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Clemson Preview 2006 Further Analysis

CollegeFootballNews.com
Posted Jul 31, 2006


Clemson Tigers Preview 2006 - Clemson Further Analysis

1st and Ten – Be Afraid, Be Very Afraid – If you’re a defensive player in the ACC, you’ve got to just hate seeing James Davis in the backfield.  #1 in the shotgun.  He’s handed the ball and gets a couple of blocks in front of him.  All of a sudden, 215 pounds of angry Tiger running back is headed your way somewhere on the field.  So, do you try to come up and lay some wood on him and risk the embarrassment of being swatted away like a fly?  Or, do you come up and grab some shoelaces and risk being exposed for being a Nancy-boy?  Tough choice, huh?  Well, okay, so maybe it’s not so drastic, but what is now well-known around the ACC is that Davis is quickly becoming a force in this league.  The true sophomore from the ATL took over as the #1 running back, leading Clemson with 879 yards, missing 1,000 only because he sat out the Temple game.  Davis and Reggie Merriweather form the best 1-2 punch in the ACC, and the return of both backs will give offensive coordinator Rob Spence the luxury of running the ball, literally, as much as he’d like, which helps when you lose a QB like Charlie Whitehurst.  Davis combines power, speed and vision into one heck of an explosive package.  He had four hundred yard ball games and was the only running back all year to go for 100 yards+ on Colorado, which he did in the Champs Bowl where he piled up 150 on 28 carries.  The last two games of the season were when Davis really took his game to another level, and that should lay the groundwork for at least 1,300 yards this season and first team All-ACC honors.  And, perhaps, if he’s good enough, he may lead his Tigers on a little trip to Jacksonville in early December.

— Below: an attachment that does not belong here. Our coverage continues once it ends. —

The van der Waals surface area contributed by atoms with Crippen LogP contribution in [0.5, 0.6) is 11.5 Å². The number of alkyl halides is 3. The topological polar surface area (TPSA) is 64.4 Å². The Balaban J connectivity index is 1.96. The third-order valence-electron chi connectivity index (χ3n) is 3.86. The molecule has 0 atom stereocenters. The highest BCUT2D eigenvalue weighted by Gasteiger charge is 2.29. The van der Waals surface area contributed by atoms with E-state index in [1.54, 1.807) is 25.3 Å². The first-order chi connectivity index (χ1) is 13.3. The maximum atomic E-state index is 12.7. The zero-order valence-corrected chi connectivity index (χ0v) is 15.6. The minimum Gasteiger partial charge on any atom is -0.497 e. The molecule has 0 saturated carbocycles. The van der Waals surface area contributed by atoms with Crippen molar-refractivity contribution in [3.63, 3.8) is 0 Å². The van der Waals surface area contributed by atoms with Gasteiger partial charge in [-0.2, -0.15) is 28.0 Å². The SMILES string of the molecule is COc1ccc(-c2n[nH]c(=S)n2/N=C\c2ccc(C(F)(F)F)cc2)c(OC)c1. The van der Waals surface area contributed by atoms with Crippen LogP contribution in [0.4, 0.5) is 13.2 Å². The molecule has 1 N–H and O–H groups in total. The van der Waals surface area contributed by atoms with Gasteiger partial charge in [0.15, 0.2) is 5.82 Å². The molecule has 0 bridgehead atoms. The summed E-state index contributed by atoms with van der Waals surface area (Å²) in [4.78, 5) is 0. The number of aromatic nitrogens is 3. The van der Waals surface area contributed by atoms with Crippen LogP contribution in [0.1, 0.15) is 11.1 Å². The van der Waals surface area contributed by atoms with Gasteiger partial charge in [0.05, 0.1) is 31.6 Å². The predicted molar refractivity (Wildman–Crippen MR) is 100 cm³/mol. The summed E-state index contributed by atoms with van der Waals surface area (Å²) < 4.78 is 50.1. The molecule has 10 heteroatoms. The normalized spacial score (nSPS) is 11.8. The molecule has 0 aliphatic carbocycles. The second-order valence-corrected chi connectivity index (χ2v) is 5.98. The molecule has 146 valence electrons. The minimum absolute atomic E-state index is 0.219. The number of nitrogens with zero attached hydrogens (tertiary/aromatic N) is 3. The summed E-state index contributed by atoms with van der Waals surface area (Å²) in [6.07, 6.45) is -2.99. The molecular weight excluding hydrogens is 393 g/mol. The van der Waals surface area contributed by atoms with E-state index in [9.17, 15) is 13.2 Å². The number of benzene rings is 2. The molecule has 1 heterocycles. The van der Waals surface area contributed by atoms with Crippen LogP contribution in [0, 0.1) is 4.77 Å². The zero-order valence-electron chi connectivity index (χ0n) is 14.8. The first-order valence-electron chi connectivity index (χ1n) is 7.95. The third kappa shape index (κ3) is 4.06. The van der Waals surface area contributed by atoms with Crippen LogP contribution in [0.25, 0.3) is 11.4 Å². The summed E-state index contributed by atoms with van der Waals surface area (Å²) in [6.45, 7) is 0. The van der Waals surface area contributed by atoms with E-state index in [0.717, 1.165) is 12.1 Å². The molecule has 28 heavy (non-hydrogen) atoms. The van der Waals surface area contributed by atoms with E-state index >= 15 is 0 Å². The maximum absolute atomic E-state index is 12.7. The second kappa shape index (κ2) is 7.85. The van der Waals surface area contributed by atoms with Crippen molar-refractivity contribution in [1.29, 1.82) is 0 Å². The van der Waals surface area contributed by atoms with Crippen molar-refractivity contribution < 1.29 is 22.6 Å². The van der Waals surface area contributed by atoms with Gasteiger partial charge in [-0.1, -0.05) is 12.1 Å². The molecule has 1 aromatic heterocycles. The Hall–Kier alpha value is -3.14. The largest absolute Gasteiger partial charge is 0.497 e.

2nd and Seven – The Dean of Kickers – Okay, there’s really only one way that you’re ever going to get any love as a kicker on these pages and that’s, well, there’s two.  One, you knock guys out on the kickoff team.  Uh, what’s the other?  You’re the most clutch kicker in the nation.  Ding!  That’s got to be Clemson’s Jad Dean.  His first victim was Texas A&M, who saw him kick a school record six field goals, including the game winner, and they weren’t the only ones.  Dean finished the season 24 of 31 (two of which were blocked) and led the ACC in scoring.  Sure, the Clemson faithful would like to see him kicking the one pointers this year, instead of the triples.  But, when the game is on the line, there’s no other kicker in the nation that Clemson fans would want on the field other than Dean.

3rd and Three – Five Fingers Acting as a Fist – There are two types of coaches – those who worry about everything and those who have their entire offensive line coming back for another year.  Alright, maybe there are some levels of in-between, but the point is that Tommy Bowden and Spence have to be ecstatic to have all five offensive line starters back for 2006.  As you watched Clemson last year, you could see progress as the Tigers quintet learned Rob Spence’s balanced, power attack.  Those five starters, Barry Richardson, Roman Fry, Dustin Fry, Nathan Bennett and Marion Dukes, will make up one of the best offensive lines in the nation and they could pave the way for Davis and Merriweather to both go over 1,000, if all parties stay healthy this year.

4th and One – Living on the Edge – The Clemson defense has a few holes this year.  Tye Hill is running fast for the NFL and should have a new home on Saturday.  Charles Bennett is out of eligibility, as is former Ed White star Jamaal Fudge.  But, the man that created the most havoc for opposing offenses will return this year – Gaines Adams.  The fact that his name is Gaines is highly ironic for ACC offenses as they tend to lose yardage when Adams turns the corner.  At 6’5” and 265, he has prototypical 4-3 NFL rush end written all over him.  He’s a blur off the edge, but he also is strong at the point of attack against the run.  Without Bennett on the opposite side, he’ll see more doubles and chips this season, but that should be good practice for when he takes his game to the next level.  But, at this level, he should keep the Clemson defense in good stead, even if he is living on the edge.